Labour and Lib Dems announce general election school cash pledges

10 May 17

Labour and the Liberal Democrats have today separately announced multibillion pound election funding plans to invest in schools in England.

The Labour Party claims it will end cuts to education through £19.4bn it would raise by reversing the Conservative Party’s cuts to corporation tax.

Jeremy Corbyn has pledged to give £4.8bn per year for English schools by 2021/22, as part of £5.66bn additional annual funding across the UK by the end of the parliament.

Liberal Democrats have said they will plough £7bn into education to “reverse crippling Conservative cuts to school budgets”.

They said their “fully costed” plans will not be revealed until their manifesto is published, although the BBC report this would be partly funded by remaining in the single market.

Corbyn has also promised his party would give schools £355m a year to stop any budget loses under the new school funding formula.

The Lib Dem announcement includes funding over the next parliament for protecting per pupil funding in real terms in schools [£3.3bn],  further education per pupil funding in real terms [£660m] and ensuring no school loses out from the National Funding Formula [£1.26bn].

Labour has also proposed restoring education maintenance allowance for college students, which it has said would cost £582m, and creating a National Education Service, which would give people access to education ‘from the cradle to the grave’.

It has also said it will reduce class sizes to under 30 for all five, six and seven year olds at a capital investment cost of £8.4bn in addition to £13.8bn to bring the school estate up to standard.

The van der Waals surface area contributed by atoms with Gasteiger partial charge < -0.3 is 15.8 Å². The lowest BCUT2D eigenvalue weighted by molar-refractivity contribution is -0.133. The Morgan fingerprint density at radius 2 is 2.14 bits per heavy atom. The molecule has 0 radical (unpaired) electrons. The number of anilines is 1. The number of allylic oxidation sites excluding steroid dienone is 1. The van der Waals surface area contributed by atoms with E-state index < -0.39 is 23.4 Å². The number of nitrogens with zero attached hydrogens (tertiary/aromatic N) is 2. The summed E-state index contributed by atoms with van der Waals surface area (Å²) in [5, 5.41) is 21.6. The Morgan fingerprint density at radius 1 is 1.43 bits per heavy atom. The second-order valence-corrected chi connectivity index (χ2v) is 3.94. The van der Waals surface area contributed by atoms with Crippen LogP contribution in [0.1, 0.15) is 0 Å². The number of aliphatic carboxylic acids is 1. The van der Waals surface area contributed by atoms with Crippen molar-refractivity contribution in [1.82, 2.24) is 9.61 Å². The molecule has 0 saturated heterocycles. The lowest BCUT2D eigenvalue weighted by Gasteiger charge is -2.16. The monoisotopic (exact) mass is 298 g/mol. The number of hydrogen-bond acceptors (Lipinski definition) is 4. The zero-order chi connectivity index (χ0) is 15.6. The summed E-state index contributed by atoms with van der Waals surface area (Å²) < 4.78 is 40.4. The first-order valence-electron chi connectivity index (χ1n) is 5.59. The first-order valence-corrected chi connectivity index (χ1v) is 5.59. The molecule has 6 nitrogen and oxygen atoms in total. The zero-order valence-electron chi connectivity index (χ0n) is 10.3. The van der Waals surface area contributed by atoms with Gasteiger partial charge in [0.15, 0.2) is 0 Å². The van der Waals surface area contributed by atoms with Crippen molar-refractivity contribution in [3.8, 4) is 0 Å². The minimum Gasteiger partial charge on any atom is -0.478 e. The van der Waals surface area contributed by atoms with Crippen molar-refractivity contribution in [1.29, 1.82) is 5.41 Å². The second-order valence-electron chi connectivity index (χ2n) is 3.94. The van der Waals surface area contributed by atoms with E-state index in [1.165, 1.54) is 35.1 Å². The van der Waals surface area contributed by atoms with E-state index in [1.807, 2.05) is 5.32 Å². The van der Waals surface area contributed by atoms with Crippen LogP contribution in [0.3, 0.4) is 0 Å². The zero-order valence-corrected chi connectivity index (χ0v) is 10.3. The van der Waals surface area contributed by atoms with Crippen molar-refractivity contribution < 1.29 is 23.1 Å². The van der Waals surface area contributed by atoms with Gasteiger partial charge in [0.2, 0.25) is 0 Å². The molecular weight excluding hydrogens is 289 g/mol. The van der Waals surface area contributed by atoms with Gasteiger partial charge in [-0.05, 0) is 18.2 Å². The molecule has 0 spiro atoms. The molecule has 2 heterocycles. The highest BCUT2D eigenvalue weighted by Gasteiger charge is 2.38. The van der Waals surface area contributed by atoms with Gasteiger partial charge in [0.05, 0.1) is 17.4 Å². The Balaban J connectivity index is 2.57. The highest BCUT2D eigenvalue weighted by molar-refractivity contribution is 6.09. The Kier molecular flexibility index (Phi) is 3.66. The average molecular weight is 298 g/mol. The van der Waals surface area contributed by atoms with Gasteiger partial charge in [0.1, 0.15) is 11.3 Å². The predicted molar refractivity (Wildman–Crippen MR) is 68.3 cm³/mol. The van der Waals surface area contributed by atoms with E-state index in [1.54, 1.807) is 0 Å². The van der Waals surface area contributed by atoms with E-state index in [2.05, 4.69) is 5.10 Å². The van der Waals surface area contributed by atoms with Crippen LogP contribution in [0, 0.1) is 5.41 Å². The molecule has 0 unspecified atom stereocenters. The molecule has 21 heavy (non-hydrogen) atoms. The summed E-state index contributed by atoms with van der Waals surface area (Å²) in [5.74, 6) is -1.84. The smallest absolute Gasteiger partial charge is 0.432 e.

Angela Rayner, Labour’s shadow education secretary, said: “We will invest in schools and in our young people.”

Sarah Olney, Liberal Democrat shadow education secretary, said her party’s funding promise “would ensure no school and no child loses out”.

David Gauke, chief secretary to the Treasury, said: “Jeremy Corbyn can’t deliver any of this – they’re just made up promises on the back of nonsensical spending plans.”

Corbyn intends to raise the headline rate of corporation tax from its current 19% to 21% in 2018/19, 24% in 2019/20 and 26% in 2020/21 – which he says will still leave it at the lowest rate in the G7.

Gauke added: “The Lib Dems are no better and won’t even tell people about the tax rises they would bring in.”

Luke Sibieta, from the Institute for Fiscal Studies, on Labour’s proposals, said: "These commitments would represent a significant increase in education spending and would leave the school sector insulated from cuts made to most other areas of public service spending.”

An IFS report in April highlighted that schools are facing real terms cuts despite government commitments to raise the overall schools budget to £42bn in 2019/20 – a record high.

The think-tank has warned that the government’s overhaul of the funding system for schools would create “winners  and losers”.

A recent story in the Evening Standard indicated senior Tory figures were urging Theresa May to abandon the new funding plan before the general election.

The pledge for increased funding to the department for education follows a public accounts committee report which slammed current cost-saving plans as “dangerous”.

Today’s Lib Dem guarantee of £7bn for education follows a pledge of £6bn for the NHS and social care made over the weekend – that policy would be paid for through an immediate 1p rise on all rates of income tax.

Labour has promised to raise NHS pay, scrapping the 1% pay cap and reversing the end to bursaries.

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